What to visit in Regensburg?
The cathedral is a mandatory stop, even for those who don’t have any religious affiliations. It is the most known building in the city, and maybe it can even be seen from almost any site in that small city. The cathedral shows up in first place in almost all lists about things to do in Regensburg.
Going around this small city is like traveling through history, the quantity of buildings from the medieval era is so significant that UNESCO listed Regensburg as a city of Outstanding Universal Value. So, this means that a visit to the historical center must be part of your plans!
And if you like geography, how about a walk by the banks of the second biggest river in Europe? Yep, the Danube river passes through the city. Still really small, at the point the river only has an extension of a few kilometers. While walking around the river banks, don’t miss the opportunity to see the stone bridge and the museum. Which probably you will see it either way.
Where is Regensburg?
Regensburg is a city in the state of Bavaria, in southwest of Germany. It’s relatively easy to get there, even though it has no international airport, it is about 100 km from Munich and Nuremberg. And it is quite well connected by the german railway network. Either by ICE, fast train or by regional train you can reach the city easily.
Unlike Regensburg, I only visited Nuremberg once, even though we passed very closed to the city when we went to Salzburg on our first trip. I visited this city during our big road trip in Erasmus!
Our experience in Nuremberg was really good. We stayed with a really young couple who had a three-store house, and were receiving people via couchsurfing. We were lucky to stay with them. And just that, was 50% of experience in Nuremberg, really positive to be fair!
And now that I am finally looking at my old photos, I noticed how back I was at taking photos…, almost every church and towers had their tip cropped… Framing? What’s that?
What to do in Nuremberg?
Before going into details about what to do in Nuremberg, let’s have a small history lesson. Why Nuremberg? In fact, what could Nuremberg have so special besides the medieval monuments, walls and the castle? Bavaria is well-known for the medieval era, and thankfully several of those old buildings are still being preserved today. Visiting all those small towns in this german state is almost like time traveling. But how about a more recent history?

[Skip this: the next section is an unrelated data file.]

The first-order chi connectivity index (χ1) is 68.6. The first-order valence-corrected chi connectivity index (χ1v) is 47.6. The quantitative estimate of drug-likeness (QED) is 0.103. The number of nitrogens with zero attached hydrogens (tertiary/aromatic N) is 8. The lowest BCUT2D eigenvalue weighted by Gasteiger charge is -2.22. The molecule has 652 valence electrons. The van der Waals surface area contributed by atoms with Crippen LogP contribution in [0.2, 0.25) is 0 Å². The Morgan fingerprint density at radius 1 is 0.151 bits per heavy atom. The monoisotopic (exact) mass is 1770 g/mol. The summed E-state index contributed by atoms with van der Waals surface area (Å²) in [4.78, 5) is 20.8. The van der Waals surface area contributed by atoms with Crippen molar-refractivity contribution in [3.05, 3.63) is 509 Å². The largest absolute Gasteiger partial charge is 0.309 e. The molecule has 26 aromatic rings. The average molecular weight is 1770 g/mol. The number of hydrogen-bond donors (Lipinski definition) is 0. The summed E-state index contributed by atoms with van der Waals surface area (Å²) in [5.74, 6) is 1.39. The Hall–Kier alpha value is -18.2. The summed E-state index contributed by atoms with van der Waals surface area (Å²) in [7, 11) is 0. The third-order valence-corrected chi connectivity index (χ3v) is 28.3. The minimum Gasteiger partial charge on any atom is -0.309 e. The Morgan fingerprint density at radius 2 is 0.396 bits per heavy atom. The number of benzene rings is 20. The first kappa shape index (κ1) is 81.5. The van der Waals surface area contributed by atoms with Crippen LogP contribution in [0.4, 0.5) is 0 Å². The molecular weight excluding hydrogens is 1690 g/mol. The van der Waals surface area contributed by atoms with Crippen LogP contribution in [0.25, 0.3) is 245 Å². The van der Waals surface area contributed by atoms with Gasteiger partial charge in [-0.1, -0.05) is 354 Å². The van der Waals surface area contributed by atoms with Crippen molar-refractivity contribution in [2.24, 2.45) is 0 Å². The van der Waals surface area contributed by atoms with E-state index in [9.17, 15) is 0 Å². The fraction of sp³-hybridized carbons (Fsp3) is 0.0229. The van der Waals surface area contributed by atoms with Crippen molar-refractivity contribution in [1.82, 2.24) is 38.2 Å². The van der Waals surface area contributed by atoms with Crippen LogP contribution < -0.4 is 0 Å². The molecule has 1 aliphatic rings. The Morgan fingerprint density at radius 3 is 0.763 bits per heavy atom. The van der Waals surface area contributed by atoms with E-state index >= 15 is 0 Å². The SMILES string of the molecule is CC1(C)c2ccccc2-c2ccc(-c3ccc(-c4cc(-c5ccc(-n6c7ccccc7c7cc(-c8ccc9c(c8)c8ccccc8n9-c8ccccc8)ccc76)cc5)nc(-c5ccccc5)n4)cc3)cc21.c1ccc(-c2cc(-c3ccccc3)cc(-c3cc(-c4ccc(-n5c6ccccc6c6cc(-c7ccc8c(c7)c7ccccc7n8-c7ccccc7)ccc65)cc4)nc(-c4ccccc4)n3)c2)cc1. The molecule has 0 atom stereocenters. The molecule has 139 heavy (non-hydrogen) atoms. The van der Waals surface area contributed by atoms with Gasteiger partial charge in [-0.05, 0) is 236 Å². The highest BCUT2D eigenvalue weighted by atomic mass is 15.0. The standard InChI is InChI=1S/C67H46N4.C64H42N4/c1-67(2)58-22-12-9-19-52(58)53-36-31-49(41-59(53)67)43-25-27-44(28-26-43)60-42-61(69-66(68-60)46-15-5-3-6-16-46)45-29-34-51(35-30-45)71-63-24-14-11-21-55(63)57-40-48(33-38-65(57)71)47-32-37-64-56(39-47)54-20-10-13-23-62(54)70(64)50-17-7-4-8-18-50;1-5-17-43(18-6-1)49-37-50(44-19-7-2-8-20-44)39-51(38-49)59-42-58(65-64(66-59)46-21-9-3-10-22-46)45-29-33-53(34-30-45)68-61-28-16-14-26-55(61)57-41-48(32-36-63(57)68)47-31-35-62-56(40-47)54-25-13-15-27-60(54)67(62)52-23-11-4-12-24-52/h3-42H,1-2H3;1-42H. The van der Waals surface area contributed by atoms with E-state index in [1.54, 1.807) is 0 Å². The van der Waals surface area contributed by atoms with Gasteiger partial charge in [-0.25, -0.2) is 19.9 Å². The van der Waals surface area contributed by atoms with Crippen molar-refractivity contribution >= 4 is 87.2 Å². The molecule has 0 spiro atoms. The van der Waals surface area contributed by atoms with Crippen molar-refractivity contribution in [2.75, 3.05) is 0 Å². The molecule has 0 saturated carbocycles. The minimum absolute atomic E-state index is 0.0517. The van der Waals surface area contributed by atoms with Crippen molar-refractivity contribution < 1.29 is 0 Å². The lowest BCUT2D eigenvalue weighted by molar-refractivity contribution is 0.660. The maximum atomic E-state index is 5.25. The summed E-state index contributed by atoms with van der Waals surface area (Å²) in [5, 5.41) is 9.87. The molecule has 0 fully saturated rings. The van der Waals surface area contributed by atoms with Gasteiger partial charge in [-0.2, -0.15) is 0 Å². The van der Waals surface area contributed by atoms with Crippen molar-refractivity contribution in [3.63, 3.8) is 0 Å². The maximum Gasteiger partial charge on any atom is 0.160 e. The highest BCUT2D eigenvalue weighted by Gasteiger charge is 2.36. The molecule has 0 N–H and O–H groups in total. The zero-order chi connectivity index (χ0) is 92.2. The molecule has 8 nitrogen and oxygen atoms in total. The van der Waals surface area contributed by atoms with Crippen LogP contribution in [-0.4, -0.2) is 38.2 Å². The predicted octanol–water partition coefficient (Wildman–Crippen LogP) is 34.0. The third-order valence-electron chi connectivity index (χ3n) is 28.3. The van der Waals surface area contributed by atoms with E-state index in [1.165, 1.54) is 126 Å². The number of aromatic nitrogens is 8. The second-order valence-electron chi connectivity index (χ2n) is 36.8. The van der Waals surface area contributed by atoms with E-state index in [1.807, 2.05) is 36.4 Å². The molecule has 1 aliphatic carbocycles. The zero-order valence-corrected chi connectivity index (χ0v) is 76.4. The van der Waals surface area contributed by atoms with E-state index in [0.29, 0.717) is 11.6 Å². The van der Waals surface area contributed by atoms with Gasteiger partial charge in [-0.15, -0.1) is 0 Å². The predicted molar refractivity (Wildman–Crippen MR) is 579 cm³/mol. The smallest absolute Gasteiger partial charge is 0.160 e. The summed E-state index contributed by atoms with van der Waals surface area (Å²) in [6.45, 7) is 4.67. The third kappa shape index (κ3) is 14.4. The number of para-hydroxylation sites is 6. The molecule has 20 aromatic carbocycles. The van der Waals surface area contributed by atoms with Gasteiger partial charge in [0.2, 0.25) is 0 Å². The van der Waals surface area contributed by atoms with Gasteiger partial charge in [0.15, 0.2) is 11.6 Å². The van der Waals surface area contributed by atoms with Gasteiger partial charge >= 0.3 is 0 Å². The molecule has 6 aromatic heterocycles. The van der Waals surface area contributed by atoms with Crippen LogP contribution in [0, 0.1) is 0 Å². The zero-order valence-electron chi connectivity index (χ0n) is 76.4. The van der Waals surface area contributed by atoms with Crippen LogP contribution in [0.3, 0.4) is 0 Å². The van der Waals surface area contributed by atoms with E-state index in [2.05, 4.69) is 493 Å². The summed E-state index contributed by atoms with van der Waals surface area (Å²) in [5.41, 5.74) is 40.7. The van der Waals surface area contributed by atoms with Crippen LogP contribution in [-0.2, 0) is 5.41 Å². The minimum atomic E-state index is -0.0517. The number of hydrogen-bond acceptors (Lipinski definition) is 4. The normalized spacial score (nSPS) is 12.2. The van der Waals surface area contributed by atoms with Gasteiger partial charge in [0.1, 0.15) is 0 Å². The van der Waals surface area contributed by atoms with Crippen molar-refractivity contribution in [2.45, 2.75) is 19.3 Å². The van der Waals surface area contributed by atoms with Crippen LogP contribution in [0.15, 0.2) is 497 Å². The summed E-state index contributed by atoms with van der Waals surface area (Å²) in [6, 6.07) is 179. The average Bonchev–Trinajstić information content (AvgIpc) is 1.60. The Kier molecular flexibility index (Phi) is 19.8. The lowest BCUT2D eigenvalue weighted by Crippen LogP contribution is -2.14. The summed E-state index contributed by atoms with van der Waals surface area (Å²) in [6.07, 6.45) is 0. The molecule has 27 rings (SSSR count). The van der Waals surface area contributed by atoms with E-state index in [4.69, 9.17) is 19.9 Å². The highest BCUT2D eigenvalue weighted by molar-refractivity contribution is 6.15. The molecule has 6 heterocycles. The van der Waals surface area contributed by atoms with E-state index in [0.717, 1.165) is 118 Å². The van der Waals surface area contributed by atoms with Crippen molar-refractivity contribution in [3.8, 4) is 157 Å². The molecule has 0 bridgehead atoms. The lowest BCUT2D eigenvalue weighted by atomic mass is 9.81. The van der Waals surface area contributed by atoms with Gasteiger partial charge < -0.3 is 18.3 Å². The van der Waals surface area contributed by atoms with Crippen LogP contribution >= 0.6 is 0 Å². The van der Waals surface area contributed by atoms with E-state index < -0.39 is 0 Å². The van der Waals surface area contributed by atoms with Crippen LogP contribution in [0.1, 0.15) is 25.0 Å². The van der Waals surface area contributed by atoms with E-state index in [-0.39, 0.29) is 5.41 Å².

Nuremberg has a quite recent dark past. During the Nazi era Nuremberg was considered as the most german city of all Germany. It was used as a stage for several rallies for the Nazi party since the 20s. And due to that, it was also used the chose site to mark the end of the Nazi Germany, where the Nuremberg Trials took place.This is the part I actually regret not visiting, I knew quite well this part of history and I knew about the Documentation Center. But when we visited the city that wasn’t part of our plans. Why? I don’t actually remember, but I regret not visiting it.
How to get to Nuremberg?
Alike most of german cities, it is also quite easy to reach Nuremberg by train. Germany’s railway system is really good, and it is probably the best way to travel between cities.
Nuremberg also has an international airport, and a metro line that connects the airport to the city center in only 12 minutes.
Now the surprising part, you can also reach Nuremberg by boat! Yes, that’s another interesting fact about Germany, their river system is really well kept, and several of their rivers are navigable on almost all their extensions. That would be an interesting way to reach the city!
If there is a city that will fright any Erasmus student’s pocket, then that city is Munich. Really beautiful, well-known for the Oktoberfest, and with a lot of culture. But also quite expensive!
Once again, this city was also part of the same road trip, and once again we also did couchsurfing. This time we found a Portuguese host, and we were really well welcomed! He showed us part of the city, took us out to meet his friends, and he was also a great host in offering us staying and an excellent dinner! Way more than we could expect, on a scale 0 to 5, he for sure went beyond the 5 stars!
What to do in Munich?
It is another city in Bavaria with really a lot to see, and nothing better than starting by the Frauenkirche, even if you are not religious. As soon as you get inside the cathedral you can see a shape on the floor that resembles a footprint. It is called the Devil’s Footprint, and according to the tale, the devil asked the builder to build a church without windows. When he went there to laugh at the end result, he only realized that there is a window once he got inside and he saw it – due to an optical illusion, it is only possible to see the window from one place – the devil, enraged, left the church so fast that he left a trail of wind that still exists today. Of course these are just tales, but it is interesting to see how these stories exist.